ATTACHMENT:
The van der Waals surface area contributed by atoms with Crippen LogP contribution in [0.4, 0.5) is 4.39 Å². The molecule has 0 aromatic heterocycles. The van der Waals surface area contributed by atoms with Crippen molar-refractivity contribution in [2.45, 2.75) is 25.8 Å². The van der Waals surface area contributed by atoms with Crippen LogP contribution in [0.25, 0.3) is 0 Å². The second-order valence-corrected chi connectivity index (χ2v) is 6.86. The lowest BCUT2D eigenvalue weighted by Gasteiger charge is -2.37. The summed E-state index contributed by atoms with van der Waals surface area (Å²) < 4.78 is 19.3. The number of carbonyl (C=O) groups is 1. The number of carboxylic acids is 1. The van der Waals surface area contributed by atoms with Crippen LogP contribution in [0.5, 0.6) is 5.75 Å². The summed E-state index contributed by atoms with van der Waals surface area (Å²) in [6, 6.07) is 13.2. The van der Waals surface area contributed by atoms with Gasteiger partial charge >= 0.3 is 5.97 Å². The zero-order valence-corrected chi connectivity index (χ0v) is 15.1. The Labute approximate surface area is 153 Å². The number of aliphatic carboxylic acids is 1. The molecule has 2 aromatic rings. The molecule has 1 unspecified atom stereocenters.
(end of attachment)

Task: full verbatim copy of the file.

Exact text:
The van der Waals surface area contributed by atoms with Crippen LogP contribution in [0.4, 0.5) is 4.39 Å². The molecule has 0 aromatic heterocycles. The van der Waals surface area contributed by atoms with Crippen molar-refractivity contribution in [2.45, 2.75) is 25.8 Å². The van der Waals surface area contributed by atoms with Crippen LogP contribution in [0.25, 0.3) is 0 Å². The second-order valence-corrected chi connectivity index (χ2v) is 6.86. The lowest BCUT2D eigenvalue weighted by Gasteiger charge is -2.37. The summed E-state index contributed by atoms with van der Waals surface area (Å²) < 4.78 is 19.3. The number of carbonyl (C=O) groups is 1. The number of carboxylic acids is 1. The van der Waals surface area contributed by atoms with Crippen LogP contribution in [0.5, 0.6) is 5.75 Å². The summed E-state index contributed by atoms with van der Waals surface area (Å²) in [6, 6.07) is 13.2. The van der Waals surface area contributed by atoms with Gasteiger partial charge >= 0.3 is 5.97 Å². The zero-order valence-corrected chi connectivity index (χ0v) is 15.1. The Labute approximate surface area is 153 Å². The number of aliphatic carboxylic acids is 1. The molecule has 2 aromatic rings. The molecule has 1 unspecified atom stereocenters.